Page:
The Pipeline and Hazardous Materials Safety Administration on July 9 backed off strict enforcement of its rule regulating natural gas gathering lines, a key prong in the Biden administration’s effort to control methane leakage, through an agreement with industry groups to delay imposition for certain pipelines by a year.
PHMSA reached an agreement with the American Petroleum Institute and GPA Midstream, which challenged the Nov. 15, 2021, final rule in court, and concluded that delaying enforcement on mid-sized gathering pipelines for an additional year would give the industry the time and resources needed to bring larger gathering lines into compliance by May 16, 2023.
Under the agreement, announced in the Federal Register July 9, operators would have until May 17, 2024, to achieve compliance for mid-sized pipelines, or those with outside diameters between 8.625 inches and 12.75 inches.
PHMSA finalized its rule on natural gas gathering lines last year in conjunction with the Environmental Protection Agency’s methane emission regulations. This was was done as both a pipeline safety and methane leakage control measure.
Gathering lines getting larger
PHMSA said regulation of gathering lines is warranted because they are getting larger, and a pipeline rupture could emit more than 1,000 metric tons of the potent greenhouse gas. The rule would place about 425,000 miles of gathering lines under federal safety and reporting standards for the first time, the agency said.
“PHMSA understands that the greatest safety benefits anticipated from the final rule could be achieved where regulatory resources focus on first ensuring compliance with the final rule’s requirements governing higher-risk, larger-diameter” gathering lines with outside diameters greater than 12.75 inches, the Department of Transportation agency said in a July 8 notice.
The notice of PHMSA’s “limited enforcement discretion” on the mid-sized, “Type C,” gathering lines marks the second such enforcement discretion announced by the agency in the past few months.
PHMSA, in early May, promised to limit enforcement of new controls on methane leakage at newly constructed “incidental” lines located within 10 miles of the end of gas gathering systems as a means to ensure the regulations do not discourage midstream operators from undertaking safety enhancements or repairing existing facilities.
Expanding PHMSA authority
Gas gathering lines transport unprocessed gas, primarily methane, away from production sites to connections with gas processing facilities and other transportation pipelines. PHMSA regulation of transportation pipelines carrying oil, natural gas and hazardous liquids has been a staple of its regulatory coverage, with the addition of gathering lines last year being a major expansion.
The agency has rejected industry complaints about the gathering line rules, but at the same time said it would use enforcement discretion to ensure that gathering line owners, generally producers or midstream operators, bring their facilities into compliance with the rules.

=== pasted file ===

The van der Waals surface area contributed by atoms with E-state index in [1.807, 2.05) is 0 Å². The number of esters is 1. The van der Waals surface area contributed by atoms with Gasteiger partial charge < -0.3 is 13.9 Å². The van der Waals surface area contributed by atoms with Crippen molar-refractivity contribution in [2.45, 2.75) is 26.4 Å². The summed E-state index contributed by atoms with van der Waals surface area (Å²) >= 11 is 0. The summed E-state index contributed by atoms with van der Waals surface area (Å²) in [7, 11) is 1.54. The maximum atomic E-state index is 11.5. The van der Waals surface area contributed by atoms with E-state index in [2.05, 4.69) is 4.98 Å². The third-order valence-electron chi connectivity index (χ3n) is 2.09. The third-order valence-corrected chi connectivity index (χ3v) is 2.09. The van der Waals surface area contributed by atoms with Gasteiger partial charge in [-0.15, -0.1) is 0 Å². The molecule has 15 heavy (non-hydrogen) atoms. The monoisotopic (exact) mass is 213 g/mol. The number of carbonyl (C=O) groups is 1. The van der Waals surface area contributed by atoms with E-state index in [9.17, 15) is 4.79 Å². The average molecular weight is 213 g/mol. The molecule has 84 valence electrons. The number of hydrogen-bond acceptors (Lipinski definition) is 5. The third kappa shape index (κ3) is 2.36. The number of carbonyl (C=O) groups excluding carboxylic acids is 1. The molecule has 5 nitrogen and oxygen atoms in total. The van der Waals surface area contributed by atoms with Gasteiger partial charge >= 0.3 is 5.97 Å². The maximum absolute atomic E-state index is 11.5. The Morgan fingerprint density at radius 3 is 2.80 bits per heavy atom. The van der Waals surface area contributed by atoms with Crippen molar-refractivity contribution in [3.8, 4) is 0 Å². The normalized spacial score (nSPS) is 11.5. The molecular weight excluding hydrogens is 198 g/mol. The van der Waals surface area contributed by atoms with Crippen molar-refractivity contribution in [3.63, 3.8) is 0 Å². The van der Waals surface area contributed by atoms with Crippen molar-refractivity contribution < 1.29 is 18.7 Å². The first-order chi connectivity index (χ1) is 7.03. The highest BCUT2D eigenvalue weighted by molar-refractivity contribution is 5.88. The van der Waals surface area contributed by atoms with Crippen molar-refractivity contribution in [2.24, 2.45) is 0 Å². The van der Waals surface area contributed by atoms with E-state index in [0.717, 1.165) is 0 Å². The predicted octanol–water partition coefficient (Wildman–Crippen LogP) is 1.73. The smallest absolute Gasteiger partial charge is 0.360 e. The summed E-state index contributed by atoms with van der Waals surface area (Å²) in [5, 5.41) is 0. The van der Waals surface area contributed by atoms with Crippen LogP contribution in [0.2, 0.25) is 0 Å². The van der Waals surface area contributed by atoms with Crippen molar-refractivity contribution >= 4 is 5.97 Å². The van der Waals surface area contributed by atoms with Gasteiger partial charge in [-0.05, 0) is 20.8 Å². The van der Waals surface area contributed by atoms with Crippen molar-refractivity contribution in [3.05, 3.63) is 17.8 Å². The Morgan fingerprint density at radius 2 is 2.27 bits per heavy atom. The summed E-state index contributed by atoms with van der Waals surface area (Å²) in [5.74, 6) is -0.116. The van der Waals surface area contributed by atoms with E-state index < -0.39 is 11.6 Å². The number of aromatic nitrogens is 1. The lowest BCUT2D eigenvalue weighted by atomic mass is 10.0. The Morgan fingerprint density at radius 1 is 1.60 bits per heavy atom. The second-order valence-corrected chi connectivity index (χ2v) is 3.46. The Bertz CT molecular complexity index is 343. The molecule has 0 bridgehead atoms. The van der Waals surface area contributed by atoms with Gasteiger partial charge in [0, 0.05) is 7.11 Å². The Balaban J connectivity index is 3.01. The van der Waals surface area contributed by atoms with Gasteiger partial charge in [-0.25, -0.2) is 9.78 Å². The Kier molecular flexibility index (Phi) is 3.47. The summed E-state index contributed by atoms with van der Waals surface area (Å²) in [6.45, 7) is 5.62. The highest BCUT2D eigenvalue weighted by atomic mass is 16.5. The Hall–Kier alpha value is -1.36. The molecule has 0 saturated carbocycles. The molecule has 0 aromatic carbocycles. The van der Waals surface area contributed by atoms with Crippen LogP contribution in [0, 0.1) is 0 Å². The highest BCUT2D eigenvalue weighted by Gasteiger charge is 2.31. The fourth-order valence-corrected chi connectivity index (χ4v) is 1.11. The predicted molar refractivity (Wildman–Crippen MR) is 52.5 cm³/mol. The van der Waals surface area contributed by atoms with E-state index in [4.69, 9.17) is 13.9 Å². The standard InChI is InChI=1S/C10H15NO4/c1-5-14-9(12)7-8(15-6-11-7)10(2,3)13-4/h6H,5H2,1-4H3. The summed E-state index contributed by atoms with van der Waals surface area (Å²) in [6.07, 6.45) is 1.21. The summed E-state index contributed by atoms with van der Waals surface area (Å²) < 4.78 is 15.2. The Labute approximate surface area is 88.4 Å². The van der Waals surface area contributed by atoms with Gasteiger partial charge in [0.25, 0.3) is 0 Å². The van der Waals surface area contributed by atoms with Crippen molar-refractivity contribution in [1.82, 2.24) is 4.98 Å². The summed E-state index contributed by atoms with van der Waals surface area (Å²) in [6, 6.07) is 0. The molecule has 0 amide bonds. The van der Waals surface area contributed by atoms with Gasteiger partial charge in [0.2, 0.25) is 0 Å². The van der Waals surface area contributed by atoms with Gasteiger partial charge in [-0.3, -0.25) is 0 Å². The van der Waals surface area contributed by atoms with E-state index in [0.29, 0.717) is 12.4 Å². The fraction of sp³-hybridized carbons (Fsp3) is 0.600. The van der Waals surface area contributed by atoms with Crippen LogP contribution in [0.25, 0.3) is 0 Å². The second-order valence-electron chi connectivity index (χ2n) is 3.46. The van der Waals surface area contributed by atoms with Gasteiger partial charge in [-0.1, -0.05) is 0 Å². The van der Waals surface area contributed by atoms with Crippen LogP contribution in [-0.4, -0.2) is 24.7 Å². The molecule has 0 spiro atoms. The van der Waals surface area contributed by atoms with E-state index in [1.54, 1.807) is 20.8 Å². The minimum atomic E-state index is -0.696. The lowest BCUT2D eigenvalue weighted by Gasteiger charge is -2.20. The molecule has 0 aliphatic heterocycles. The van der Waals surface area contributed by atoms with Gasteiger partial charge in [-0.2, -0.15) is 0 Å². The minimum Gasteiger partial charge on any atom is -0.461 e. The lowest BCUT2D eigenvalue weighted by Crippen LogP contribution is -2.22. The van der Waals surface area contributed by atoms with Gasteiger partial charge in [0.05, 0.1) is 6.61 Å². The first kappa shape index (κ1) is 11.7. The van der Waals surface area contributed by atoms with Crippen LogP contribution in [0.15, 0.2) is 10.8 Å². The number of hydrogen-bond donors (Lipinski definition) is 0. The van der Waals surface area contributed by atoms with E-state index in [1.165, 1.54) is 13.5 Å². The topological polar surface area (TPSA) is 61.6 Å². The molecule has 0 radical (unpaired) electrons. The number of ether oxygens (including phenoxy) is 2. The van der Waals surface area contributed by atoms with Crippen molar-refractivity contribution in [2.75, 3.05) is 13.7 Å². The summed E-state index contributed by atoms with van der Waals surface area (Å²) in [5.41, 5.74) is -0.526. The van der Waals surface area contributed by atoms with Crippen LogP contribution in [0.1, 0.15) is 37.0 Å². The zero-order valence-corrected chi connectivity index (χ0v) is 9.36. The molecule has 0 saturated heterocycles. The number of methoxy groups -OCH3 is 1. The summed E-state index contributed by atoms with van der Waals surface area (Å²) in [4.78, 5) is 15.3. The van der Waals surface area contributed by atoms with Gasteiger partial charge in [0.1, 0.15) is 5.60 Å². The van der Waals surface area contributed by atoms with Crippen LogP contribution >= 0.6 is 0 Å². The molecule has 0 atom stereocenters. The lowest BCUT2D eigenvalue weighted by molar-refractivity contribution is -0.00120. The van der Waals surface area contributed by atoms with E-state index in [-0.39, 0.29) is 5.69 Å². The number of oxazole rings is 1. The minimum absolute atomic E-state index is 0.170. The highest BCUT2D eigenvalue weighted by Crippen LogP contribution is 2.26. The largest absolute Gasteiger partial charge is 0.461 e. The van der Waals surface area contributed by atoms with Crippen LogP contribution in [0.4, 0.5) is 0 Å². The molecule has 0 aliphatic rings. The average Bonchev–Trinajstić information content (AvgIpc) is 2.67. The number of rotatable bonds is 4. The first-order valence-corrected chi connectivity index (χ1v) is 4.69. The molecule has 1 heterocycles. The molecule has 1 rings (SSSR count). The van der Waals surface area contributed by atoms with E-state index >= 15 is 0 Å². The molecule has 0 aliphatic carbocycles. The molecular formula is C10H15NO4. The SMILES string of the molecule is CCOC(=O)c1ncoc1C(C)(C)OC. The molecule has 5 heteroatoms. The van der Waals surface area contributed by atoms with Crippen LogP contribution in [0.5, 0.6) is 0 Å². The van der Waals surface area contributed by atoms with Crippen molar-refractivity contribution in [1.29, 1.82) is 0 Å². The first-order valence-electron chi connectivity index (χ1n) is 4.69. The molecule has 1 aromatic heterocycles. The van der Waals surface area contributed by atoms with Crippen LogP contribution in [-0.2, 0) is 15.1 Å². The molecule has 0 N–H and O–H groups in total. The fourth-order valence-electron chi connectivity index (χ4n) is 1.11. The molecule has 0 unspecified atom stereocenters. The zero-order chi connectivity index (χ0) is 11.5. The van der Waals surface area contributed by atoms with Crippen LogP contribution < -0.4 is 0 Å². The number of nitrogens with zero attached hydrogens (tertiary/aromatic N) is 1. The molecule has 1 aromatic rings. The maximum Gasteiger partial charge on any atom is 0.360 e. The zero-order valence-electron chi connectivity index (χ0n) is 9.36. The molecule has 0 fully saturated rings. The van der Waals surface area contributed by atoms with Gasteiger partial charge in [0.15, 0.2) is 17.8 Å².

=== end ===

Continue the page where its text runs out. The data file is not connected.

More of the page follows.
“PHMSA will continue to enforce all other deadlines and regulatory requirements of the final rule,” it said last week in the notice.
The rule gives Type C gathering lines until May 16, 2023, to comply with the new requirements. API and GPA Midstream filed their appeal with the US Court of Appeals for the DC Circuit when PHMSA denied their requests for rehearing.
Last month, the parties asked the court to hold the case in abeyance while they engaged in settlement talks, which the court did at the end of June.
“The parties wish to inform the court that an agreement to resolve the proceeding has been reached,” attorneys for the government and industry groups said in their July 8 filing with the court. They informed the court that PHMSA would refrain from taking any enforcement action for an additional year for the gathering lines with mid-size diameters.
“Promptly after the conclusion of that period of limited enforcement discretion on May 17, 2024, the parties anticipate that GPA Midstream will move to dismiss this case,” they said.
Advisory bulletin last year
The Nov. 15, 2021, final rule from PHMSA came after a proposed rule many years earlier, and PHMSA noted that it issued an advisory bulletin to pipeline operators in June 2021, seeking reduction of methane leaks as called for in pipeline safety legislation passed by the Congress at the end of 2020.
A safety advocacy group, Pipeline Safety Trust, has pushed for the regulation of gathering lines for many years. The group noted that PHMSA’s calculation of 425,000 miles of gathering pipelines in the nation is a rough estimate, as operators have never had to report on gathering pipelines and it is not known exactly how many miles of such facilities are in the ground.
Besides the safety aspect, Pipeline Safety Trust in a May statement said several studies identify gathering pipelines as a significant source of methane leaks. The group did not immediately respond on July 11 to a request for comment on PHMSA’s enforcement delay for mid-sized gathering lines.